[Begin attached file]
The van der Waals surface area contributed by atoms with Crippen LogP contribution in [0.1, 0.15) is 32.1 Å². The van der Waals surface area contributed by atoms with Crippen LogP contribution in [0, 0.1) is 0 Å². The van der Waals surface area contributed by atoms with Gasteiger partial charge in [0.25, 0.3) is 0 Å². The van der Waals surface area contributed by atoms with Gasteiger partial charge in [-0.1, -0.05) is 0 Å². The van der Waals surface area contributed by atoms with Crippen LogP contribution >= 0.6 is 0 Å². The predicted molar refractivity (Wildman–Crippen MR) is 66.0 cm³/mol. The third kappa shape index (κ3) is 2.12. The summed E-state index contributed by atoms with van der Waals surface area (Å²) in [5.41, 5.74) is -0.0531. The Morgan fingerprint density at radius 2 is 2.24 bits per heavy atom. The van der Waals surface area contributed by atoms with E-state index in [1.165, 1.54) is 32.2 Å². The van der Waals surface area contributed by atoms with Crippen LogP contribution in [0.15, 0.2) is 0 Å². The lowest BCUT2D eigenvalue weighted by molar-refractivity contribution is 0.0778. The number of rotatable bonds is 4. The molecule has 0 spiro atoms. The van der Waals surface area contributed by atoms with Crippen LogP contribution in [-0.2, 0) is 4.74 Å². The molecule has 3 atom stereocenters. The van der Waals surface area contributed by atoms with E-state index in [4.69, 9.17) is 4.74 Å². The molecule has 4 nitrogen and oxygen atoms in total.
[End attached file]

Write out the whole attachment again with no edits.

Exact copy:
The van der Waals surface area contributed by atoms with Crippen LogP contribution in [0.1, 0.15) is 32.1 Å². The van der Waals surface area contributed by atoms with Crippen LogP contribution in [0, 0.1) is 0 Å². The van der Waals surface area contributed by atoms with Gasteiger partial charge in [0.25, 0.3) is 0 Å². The van der Waals surface area contributed by atoms with Gasteiger partial charge in [-0.1, -0.05) is 0 Å². The van der Waals surface area contributed by atoms with Crippen LogP contribution >= 0.6 is 0 Å². The predicted molar refractivity (Wildman–Crippen MR) is 66.0 cm³/mol. The third kappa shape index (κ3) is 2.12. The summed E-state index contributed by atoms with van der Waals surface area (Å²) in [5.41, 5.74) is -0.0531. The Morgan fingerprint density at radius 2 is 2.24 bits per heavy atom. The van der Waals surface area contributed by atoms with E-state index in [1.165, 1.54) is 32.2 Å². The van der Waals surface area contributed by atoms with Crippen LogP contribution in [0.15, 0.2) is 0 Å². The lowest BCUT2D eigenvalue weighted by molar-refractivity contribution is 0.0778. The number of rotatable bonds is 4. The molecule has 0 spiro atoms. The van der Waals surface area contributed by atoms with Crippen LogP contribution in [-0.2, 0) is 4.74 Å². The molecule has 3 atom stereocenters. The van der Waals surface area contributed by atoms with E-state index in [4.69, 9.17) is 4.74 Å². The molecule has 4 nitrogen and oxygen atoms in total.